Coronavirus: London mega-hospital mostly empty as UK health service handles demand

Abu Dhabi-owned center up and running less than two weeks after first being planned

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London’s 4,000-bed pop-up hospital at the ExCel exhibition centre remains largely empty as Britain’s National Health Service continues to cope with the surge in demand for intensive-care beds.

Only 19 patients were treated in the rapidly built facility at the weekend, The Times reported.

Fears the UK’s NHS could be overwhelmed by demand for coronavirus treatment led to the creation, in March, of one of the world’s largest hospitals in the exhibition centre in London’s Docklands.

The makeshift hospital’s 80 new wards were designed to more than double the number of intensive care beds available to patients in London.

But internal NHS data suggested that existing hospitals in the UK capital have also been able to double the number of ICU beds available on their wards, bringing the total up to 1,555, the Health Service Journal reported.

And about 80 per cent of these beds were occupied as Britain celebrated Easter on Sunday, on the weekend the government predicted could be the peak of the country’s outbreak of the virus, suggesting London’s hospitals were managing to cope with the surge in demand.

Tight entry restrictions that exclude the most vulnerable patients could be behind the relatively low number of admissions to the ExCel centre. The mega-hospital was operational less than two weeks after its conception, the NHS said.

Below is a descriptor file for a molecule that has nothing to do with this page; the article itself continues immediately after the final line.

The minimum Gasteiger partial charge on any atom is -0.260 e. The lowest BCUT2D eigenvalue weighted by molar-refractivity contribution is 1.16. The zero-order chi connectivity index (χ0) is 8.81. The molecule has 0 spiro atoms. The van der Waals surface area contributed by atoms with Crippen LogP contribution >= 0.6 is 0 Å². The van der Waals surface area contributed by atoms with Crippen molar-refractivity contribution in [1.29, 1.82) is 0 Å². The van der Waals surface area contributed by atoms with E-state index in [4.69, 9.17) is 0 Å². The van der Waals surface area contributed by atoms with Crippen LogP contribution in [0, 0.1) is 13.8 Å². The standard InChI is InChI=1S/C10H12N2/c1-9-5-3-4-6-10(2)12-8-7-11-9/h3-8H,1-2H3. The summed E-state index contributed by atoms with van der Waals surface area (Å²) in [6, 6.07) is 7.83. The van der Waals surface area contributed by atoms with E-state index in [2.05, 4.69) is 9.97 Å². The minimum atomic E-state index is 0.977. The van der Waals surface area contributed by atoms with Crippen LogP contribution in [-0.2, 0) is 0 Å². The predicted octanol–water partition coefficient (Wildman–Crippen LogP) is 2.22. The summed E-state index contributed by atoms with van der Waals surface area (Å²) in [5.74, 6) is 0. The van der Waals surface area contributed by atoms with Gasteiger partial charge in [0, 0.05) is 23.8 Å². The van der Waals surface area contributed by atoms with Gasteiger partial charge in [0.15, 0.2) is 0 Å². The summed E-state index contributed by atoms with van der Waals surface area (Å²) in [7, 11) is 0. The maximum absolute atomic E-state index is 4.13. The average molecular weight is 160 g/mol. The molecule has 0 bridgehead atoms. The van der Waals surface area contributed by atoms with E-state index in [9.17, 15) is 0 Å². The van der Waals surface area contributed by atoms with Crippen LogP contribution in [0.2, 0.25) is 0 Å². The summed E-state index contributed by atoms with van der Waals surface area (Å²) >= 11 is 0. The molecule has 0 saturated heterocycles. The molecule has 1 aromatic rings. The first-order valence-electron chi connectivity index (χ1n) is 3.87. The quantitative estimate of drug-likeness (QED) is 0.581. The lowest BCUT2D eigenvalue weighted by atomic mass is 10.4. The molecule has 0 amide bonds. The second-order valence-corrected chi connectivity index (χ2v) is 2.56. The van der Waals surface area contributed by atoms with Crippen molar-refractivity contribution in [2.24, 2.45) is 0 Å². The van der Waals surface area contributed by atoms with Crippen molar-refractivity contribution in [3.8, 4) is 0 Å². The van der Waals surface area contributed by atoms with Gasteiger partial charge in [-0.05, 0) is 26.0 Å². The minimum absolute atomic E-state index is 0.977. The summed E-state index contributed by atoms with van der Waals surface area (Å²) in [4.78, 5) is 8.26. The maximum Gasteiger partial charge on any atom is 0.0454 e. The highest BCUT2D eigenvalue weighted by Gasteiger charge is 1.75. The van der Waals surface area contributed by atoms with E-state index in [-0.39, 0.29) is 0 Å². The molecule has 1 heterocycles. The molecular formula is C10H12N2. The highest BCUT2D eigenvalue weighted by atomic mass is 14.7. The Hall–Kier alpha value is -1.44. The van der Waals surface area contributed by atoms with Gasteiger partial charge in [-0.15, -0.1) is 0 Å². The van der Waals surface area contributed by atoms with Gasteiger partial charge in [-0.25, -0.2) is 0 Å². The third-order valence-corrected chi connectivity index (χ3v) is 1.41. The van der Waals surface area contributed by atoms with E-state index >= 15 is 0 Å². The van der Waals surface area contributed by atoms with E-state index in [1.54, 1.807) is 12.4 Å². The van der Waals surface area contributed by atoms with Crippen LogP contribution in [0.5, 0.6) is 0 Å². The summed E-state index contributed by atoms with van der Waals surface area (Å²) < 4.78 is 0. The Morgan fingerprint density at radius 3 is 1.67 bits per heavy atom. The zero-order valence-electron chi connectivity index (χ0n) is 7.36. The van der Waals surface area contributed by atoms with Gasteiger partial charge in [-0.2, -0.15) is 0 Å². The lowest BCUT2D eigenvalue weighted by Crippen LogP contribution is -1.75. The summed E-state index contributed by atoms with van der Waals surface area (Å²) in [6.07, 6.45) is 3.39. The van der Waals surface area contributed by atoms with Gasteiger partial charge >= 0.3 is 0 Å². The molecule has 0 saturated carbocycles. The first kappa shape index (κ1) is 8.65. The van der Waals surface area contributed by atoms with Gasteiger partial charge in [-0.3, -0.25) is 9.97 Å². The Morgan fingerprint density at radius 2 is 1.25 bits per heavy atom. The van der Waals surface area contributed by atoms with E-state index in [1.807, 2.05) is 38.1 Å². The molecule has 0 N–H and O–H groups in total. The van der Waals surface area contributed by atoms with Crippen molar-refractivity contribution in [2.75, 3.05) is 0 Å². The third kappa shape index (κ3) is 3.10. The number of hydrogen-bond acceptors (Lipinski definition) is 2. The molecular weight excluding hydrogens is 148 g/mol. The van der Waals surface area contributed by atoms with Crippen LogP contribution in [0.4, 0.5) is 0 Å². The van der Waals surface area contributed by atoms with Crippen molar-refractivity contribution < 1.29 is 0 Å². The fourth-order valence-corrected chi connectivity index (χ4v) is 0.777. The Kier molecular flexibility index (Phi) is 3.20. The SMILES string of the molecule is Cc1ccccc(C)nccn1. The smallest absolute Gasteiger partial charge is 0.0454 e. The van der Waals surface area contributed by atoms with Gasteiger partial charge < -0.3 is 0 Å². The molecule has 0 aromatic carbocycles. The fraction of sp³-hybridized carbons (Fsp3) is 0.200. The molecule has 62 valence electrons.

The ExCel centre became the first of the UK’s coronavirus field hospitals when it was opened on April 3 by the country’s future king, Prince Charles, who had himself only just recovered from the virus.

Abu Dhabi National Exhibitions Company, which owns the centre, has provided the facility to the NHS for free.

Adnec this month said it had not charged the health service any rent, and offered to cover running costs at the site.

London left deserted by coronavirus lockdown

London left deserted by coronavirus lockdown

Since the creation of its first makeshift hospital in London, the UK has added field hospitals across the country.

Last week, the NHS announced it would begin developing two further Nightingale hospitals in the cities of Bristol and Sunderland, bringing the total number of field hospitals in the country to seven.

The NHS has also freed up as many as 33,000 beds across its existing hospitals, which it says is equivalent to building 50 district general hospitals, in an effort to handle the surge in coronavirus patients.


Nearly 100,000 confirmed cases of the coronavirus have been reported in Britain, as the country contends with one of Europe’s worst outbreaks of the disease.

More than 12,000 people have now died with the virus, amid fears the toll could be much higher when figures from British care homes are taken into account.